Next Article in Journal
Communication and the Narrative Basis of Sustainability: Observations from the Municipal Water Sector
Previous Article in Journal
The Use of Visual Decision Support Tools in an Interactive Stakeholder Analysis—Old Ports as New Magnets for Creative Urban Development
Previous Article in Special Issue
Sustainability of Wastewater Treatment and Excess Sludge Handling Practices in the Federated States of Micronesia
Article Menu

Export Article

Open AccessArticle
Sustainability 2013, 5(10), 4406-4427;

Sustaining Sanak Island, Alaska: A Cultural Land Trust

Department of Anthropology, Idaho State University, Stop 8005, Pocatello, ID 83209, USA
Idaho Museum of Natural History, Idaho State University, Stop 8096, Pocatello, ID 83209, USA
Author to whom correspondence should be addressed.
Received: 25 July 2013 / Revised: 9 October 2013 / Accepted: 10 October 2013 / Published: 17 October 2013
(This article belongs to the Special Issue Sustainable Islands—A Pacific Perspective)
Full-Text   |   PDF [552 KB, uploaded 24 February 2015]   |  


Sanak Island is the easternmost of the Aleutian Islands and was inhabited by the Aleut (Unangan) peoples for nearly 7000 years. The past few centuries of Sanak Island life for its Aleut residents can be summarized from ethnohistoric documents and extensive interviews with former residents as shifting local-global economic patterns beginning with the sea otter fur trade, followed by cod and salmon fishing, fox farming, and cattle ranching through waves of Russian, American, and Scandinavian authority and/or influence. As the industries changed and the island absorbed new peoples with new goals, Aleut identity and practices also changed as part of these shifting economic and social environments. Sanak Island was abandoned in the 1970s and although uninhabited today, Sanak Island is managed as an important land trust for the island’s descendants that serves local peoples as a marine-scape rich in resources for Aleut subsistence harvesting and as a local heritage site where people draw on the diverse historical influences and legacies. Further, this move from an industrial heritage to contemporary local subsistence economies facilitated by a commercial fishing industry is a unique reversal of development in the region with broad implications for community sustainability among indigenous communities. We find that by being place-focused, rather than place-based, community sustainability can be maintained even in the context of relocation and the loss of traditional villages. This will likely become more common as indigenous peoples adapt to globalization and the forces of global change. View Full-Text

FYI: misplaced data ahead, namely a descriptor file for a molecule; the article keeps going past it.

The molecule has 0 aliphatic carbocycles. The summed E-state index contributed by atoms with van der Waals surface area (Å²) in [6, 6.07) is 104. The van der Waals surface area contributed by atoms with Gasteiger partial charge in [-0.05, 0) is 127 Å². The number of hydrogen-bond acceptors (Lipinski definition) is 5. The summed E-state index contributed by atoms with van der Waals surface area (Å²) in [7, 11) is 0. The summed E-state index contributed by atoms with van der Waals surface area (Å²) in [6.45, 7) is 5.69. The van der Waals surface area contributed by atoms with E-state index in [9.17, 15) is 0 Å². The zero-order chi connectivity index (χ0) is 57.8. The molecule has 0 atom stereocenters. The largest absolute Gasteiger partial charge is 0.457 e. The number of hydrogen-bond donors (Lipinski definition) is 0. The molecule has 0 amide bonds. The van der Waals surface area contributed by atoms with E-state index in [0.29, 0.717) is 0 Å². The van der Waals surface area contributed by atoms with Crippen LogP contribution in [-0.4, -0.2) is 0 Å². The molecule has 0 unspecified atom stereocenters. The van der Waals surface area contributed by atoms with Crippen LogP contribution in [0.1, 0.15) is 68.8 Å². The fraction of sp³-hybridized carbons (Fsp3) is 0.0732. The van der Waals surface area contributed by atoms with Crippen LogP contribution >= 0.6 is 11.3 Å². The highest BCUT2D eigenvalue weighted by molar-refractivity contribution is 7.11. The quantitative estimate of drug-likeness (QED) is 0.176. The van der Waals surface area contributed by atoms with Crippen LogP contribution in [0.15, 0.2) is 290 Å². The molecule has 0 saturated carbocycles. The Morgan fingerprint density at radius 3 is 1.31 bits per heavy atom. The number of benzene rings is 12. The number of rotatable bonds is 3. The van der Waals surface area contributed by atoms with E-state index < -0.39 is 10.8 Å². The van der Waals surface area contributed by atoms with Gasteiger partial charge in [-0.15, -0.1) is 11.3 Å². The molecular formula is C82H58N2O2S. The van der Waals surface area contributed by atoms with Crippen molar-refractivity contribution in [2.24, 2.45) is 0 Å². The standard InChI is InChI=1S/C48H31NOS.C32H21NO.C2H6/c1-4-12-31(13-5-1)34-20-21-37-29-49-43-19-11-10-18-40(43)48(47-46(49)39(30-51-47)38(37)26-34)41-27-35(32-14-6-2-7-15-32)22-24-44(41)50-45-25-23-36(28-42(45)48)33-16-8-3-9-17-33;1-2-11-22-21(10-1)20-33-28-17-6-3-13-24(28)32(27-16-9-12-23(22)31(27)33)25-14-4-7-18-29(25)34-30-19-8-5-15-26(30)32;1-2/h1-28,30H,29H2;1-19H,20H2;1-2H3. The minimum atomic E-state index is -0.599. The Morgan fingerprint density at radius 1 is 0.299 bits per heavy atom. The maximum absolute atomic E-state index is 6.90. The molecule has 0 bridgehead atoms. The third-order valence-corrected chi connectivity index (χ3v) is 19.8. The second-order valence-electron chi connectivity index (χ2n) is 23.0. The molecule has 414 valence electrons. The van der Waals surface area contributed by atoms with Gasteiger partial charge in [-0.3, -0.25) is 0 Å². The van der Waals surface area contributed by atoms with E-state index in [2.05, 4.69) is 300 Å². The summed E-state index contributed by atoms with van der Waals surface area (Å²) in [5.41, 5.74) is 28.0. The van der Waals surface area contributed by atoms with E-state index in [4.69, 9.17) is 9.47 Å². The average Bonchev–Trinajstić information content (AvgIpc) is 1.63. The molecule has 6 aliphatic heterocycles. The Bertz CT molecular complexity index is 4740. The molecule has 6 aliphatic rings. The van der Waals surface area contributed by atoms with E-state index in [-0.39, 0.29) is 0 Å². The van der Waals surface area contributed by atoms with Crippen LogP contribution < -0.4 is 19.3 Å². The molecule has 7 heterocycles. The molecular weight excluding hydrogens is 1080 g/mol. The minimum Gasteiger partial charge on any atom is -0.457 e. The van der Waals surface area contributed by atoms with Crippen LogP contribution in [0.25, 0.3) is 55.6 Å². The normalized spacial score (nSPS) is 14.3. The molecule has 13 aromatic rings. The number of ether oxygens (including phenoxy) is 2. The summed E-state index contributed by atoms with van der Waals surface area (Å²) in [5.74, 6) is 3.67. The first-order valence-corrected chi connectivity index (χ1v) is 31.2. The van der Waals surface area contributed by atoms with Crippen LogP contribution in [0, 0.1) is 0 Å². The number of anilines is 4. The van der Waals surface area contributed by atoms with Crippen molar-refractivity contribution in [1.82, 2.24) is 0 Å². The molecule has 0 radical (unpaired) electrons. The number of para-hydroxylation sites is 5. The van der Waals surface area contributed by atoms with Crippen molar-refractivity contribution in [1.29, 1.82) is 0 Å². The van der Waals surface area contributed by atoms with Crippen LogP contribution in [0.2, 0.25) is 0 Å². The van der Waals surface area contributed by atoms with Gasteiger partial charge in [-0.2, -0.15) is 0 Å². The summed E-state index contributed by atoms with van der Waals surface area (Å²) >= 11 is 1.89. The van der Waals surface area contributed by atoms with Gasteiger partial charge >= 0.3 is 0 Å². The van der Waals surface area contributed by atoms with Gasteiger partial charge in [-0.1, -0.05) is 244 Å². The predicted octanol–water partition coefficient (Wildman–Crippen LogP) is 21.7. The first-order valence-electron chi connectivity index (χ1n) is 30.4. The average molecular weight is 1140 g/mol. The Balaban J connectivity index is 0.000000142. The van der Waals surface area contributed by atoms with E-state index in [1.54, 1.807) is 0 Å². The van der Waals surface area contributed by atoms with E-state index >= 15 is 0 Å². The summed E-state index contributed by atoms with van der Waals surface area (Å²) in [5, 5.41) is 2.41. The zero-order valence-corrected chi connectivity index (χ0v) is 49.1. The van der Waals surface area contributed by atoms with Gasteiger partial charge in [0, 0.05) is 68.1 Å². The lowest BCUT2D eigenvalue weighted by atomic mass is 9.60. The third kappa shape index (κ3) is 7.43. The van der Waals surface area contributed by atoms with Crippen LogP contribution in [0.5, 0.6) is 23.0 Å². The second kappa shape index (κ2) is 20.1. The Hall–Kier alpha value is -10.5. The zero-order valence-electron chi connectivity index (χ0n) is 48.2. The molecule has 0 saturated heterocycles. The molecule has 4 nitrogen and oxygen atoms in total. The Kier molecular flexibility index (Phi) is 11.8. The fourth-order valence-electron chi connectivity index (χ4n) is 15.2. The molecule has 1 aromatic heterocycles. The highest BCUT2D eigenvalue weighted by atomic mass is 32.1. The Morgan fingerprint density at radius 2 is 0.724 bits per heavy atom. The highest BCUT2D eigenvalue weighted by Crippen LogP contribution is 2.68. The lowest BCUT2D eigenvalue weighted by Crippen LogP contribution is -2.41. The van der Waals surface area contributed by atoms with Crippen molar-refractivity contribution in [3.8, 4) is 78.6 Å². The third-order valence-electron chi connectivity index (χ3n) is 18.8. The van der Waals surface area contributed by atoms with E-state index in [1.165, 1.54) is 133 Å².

Keywords: Aleut; Sanak Island; fisheries; sustainability; resilience; historical ecology; land trust Aleut; Sanak Island; fisheries; sustainability; resilience; historical ecology; land trust

Figure 1

This is an open access article distributed under the Creative Commons Attribution License (CC BY 3.0).

Share & Cite This Article

MDPI and ACS Style

Reedy-Maschner, K.L.; Maschner, H.D.G. Sustaining Sanak Island, Alaska: A Cultural Land Trust. Sustainability 2013, 5, 4406-4427.

Show more citation formats Show less citations formats

Related Articles

Article Metrics

Article Access Statistics



[Return to top]
Sustainability EISSN 2071-1050 Published by MDPI AG, Basel, Switzerland RSS E-Mail Table of Contents Alert
Back to Top